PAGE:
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    Ilya D Gridnev · Christina Kohrt · Yuanyuan Liu
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    ABSTRACT: DFT computations of various possible reaction pathways in asymmetric hydrogenation of methyl (Z-α)acetylaminocinnamate catalysed by Rh-TangPHOS complex revealed the clear preference of the dihydride pathway. This conclusion was explicitly confirmed by the structure of the monohydride intermediate intercepted in the low temperature NMR hydrogenation experiments. DFT analysis of the origin of enantioselection showed that it takes place via obstructing the proper coordination of the double bond in the S-enantioselective pathway.
    Dalton Transactions 11/2013; 43(4). DOI:10.1039/c3dt52383g · 4.20 Impact Factor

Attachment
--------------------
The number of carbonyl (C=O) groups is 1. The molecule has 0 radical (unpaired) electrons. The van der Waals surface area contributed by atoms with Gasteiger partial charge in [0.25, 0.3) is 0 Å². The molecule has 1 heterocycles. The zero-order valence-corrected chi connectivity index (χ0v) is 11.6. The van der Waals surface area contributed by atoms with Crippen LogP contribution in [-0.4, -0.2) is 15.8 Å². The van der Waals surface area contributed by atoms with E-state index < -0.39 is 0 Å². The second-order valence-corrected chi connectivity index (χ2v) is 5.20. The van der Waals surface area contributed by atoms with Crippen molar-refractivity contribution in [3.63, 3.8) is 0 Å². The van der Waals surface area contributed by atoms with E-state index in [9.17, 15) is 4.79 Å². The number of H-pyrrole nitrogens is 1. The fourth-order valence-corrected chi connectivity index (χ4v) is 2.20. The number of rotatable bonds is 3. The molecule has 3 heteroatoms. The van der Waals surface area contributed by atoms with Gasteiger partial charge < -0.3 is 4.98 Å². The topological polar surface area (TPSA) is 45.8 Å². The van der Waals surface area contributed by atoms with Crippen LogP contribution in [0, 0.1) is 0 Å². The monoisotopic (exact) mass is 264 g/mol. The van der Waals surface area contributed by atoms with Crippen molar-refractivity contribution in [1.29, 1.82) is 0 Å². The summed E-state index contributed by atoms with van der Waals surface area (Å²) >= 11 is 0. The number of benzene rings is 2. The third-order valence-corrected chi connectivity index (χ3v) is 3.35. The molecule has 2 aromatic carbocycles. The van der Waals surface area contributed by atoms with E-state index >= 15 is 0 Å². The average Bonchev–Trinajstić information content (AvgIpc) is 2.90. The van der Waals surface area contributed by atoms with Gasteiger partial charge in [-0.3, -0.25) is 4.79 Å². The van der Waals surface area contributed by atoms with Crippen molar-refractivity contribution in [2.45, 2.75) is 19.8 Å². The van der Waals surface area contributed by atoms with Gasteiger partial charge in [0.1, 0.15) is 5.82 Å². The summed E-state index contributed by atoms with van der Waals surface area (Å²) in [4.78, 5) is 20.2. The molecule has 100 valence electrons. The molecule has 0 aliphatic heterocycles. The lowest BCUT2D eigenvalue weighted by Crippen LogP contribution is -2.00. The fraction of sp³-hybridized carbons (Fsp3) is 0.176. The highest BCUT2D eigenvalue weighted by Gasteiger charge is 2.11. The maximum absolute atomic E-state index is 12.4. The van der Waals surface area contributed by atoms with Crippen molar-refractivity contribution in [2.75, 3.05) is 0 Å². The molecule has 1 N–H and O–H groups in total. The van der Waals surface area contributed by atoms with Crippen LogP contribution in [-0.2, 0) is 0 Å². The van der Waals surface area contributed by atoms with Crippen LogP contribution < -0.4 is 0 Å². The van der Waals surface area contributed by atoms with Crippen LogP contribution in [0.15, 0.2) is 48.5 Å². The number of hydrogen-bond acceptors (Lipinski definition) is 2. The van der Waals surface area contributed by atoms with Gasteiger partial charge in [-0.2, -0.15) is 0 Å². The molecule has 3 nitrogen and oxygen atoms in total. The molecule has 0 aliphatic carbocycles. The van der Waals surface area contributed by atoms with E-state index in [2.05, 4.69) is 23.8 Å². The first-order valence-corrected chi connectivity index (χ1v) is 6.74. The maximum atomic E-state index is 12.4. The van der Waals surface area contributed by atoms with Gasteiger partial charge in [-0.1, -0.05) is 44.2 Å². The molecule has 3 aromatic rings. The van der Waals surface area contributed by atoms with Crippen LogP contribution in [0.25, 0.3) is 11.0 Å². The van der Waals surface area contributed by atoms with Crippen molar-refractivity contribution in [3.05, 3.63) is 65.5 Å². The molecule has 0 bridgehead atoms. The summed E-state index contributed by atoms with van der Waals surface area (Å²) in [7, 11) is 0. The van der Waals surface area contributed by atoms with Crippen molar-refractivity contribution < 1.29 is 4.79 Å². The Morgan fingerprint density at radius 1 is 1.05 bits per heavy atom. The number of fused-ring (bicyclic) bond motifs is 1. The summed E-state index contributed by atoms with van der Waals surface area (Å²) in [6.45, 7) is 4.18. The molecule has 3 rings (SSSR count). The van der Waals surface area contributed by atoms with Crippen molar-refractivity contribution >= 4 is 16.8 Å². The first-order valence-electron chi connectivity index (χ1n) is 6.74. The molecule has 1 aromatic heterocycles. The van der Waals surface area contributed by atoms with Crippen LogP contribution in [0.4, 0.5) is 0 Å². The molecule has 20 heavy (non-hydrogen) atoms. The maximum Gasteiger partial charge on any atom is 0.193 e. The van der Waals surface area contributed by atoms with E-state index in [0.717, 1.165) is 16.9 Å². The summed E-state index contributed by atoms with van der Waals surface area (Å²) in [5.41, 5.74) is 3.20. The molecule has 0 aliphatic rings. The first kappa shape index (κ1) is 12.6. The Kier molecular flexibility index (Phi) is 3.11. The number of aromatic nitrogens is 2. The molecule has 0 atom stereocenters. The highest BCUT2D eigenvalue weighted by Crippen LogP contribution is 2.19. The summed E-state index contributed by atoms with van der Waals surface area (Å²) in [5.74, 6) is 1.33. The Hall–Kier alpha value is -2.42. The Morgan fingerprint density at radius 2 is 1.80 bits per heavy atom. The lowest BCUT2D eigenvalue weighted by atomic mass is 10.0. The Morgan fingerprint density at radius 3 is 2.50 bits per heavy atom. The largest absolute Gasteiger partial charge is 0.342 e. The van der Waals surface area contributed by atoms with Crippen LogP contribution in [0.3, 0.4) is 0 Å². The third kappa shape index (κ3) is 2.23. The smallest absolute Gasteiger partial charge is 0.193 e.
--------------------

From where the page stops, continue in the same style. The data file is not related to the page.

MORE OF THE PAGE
• C Kohrt · W Baumann · A Spannenberg · H-J Drexler · I D Gridnev · D Heller
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    ABSTRACT: Recently described and fully characterized trinuclear rhodium-hydride complexes [{Rh(PP*)H}3 (μ2 -H)3 (μ3 -H)][anion]2 have been investigated with respect to their formation and role under the conditions of asymmetric hydrogenation. Catalyst-substrate complexes with mac (methyl (Z)- N-acetylaminocinnamate) ([Rh(tBu-BisP*)(mac)]BF4 , [Rh(Tangphos)(mac)]BF4 , [Rh(Me-BPE)(mac)]BF4 , [Rh(DCPE)(mac)]BF4 , [Rh(DCPB)(mac)]BF4 ), as well as rhodium-hydride species, both mono-([Rh(Tangphos)- H2 (MeOH)2 ]BF4 , [Rh(Me-BPE)H2 (MeOH)2 ]BF4 ), and dinuclear ([{Rh(DCPE)H}2 (μ2 -H)3 ]BF4 , [{Rh(DCPB)H}2 (μ2 -H)3 ]BF4 ), are described. A plausible reaction sequence for the formation of the trinuclear rhodium-hydride complexes is discussed. Evidence is provided that the presence of multinuclear rhodium-hydride complexes should be taken into account when discussing the mechanism of rhodium-promoted asymmetric hydrogenation.
    Chemistry - A European Journal 06/2013; 19(23). DOI:10.1002/chem.201204336 · 5.70 Impact Factor